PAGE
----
A brilliant history

Denver Art Museum exhibition tells the story of the 20th century through jewelry

Marian Gerard and Nick Welsh, Cartier Collection

The story of Cartier jewelry is one that’s less about objects and opulence than it is one about wearers and workers — the jewelry makers, that is, and the people who went on to adorn themselves with the pieces made. As much as the Denver Art Museum’s Brilliant: Cartier in the 20th Century is a showcase of stunning and elegant jewelry, it is also a tour of the history and influences of the time. The survey begins at 1900 with three savvy brothers, Louis, Pierre and Jacques Cartier, who vowed to become the greatest in the profession they inherited from their grandfather, Cartier founder Louis-François Cartier, and ends in the 1970s. Along the way, Brilliant also illuminates a century of a greatly changing world. Women’s liberation showed in their fashions, their choices to smoke — and subsequently, in the necklaces made to better match flappers’ dropped-waist dresses and women’s cigarette holders. Early threads of globalization that now enable us to speak with someone in Tokyo as easily as someone across town are apparent in jewelry and vanity cases and clocks that draw from art and artifacts from India, Egypt and Japan. Historical notes are marked — didn’t quite lose all your cash in 1929? You’ll spend the 1930s attending parties meant to craft a sense of exotic foreign places and fairy tale forgetfulness, like the playful indulgence of the “tutti-fruitti” designs from Cartier. Coronations of kings are noted in the lingering presence of tiaras, a required accessory for female attendees. A decade of economic depression eventually shows in an increased presence in other, more affordable gemstones — aquamarine, peridot and citrine, though they’re often the size of silver dollars.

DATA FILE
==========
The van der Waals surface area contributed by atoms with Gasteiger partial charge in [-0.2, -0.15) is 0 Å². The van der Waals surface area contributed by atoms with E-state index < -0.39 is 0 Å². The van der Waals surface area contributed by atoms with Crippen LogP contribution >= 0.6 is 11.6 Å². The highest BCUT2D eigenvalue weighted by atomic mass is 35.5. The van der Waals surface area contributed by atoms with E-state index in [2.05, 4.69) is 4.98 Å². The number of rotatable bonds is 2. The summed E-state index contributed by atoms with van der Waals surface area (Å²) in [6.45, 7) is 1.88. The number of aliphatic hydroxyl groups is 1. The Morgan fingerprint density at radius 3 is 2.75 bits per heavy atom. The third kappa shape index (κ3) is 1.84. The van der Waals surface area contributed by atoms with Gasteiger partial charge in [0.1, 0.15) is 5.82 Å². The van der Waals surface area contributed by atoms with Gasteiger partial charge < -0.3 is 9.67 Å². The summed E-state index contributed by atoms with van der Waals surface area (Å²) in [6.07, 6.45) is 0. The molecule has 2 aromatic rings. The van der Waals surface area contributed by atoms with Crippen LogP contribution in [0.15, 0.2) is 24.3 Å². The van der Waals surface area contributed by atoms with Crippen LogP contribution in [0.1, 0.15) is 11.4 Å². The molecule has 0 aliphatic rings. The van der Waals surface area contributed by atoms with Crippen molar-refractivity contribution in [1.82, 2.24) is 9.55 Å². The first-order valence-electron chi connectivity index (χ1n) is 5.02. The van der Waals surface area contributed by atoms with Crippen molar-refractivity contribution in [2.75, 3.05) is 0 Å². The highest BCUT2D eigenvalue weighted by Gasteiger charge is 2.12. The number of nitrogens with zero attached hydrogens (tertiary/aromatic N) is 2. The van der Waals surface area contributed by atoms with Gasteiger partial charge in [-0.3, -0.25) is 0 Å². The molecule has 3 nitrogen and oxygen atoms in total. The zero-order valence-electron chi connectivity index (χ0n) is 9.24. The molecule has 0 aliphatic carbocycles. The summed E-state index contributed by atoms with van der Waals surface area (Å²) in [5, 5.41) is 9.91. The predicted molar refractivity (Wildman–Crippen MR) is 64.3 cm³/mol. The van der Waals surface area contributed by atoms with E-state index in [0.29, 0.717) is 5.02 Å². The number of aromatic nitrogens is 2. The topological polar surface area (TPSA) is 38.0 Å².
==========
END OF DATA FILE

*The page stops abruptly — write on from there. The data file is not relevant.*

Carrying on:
“As soon as you deal with objects like jewels, particularly gorgeous jewels, you immediately deal with history, with people, with the magic components that I think stones always have for all cultures — gold and stones always had — and of course all these layers of status, of power. Jewelry, if you go back, is as old as humankind,” says Christoph Heinrich, director of the Denver Art Museum. “There is engrained in our DNA this wish to elevate ourselves, to show our status with jewelry and a lot of reflection material for that is in this wonderful show Brilliant: Cartier in the 20th Century.”

The intertwining of wearable art and changes in the world is a necessary intertwining. Jewelry reflects how we feel, what we want to say to the world. Unlike an avant-garde painting you could hang in your bedroom and deny ever owning lest it embarrass you to your friends, your jewelry can’t be kept secret. It’s not a private enjoyment, but a public statement.

“A jewel is a declaration of faith,” Pierre Rainero, image, style and heritage director for Cartier International writes in the introduction to the exhibition catalog. “This is not only because the creation of its sublime materials is shrouded in mystery but also because we offer jewelry and accept it out of love. We wear it as a message, a declaration, an offering, a talisman.”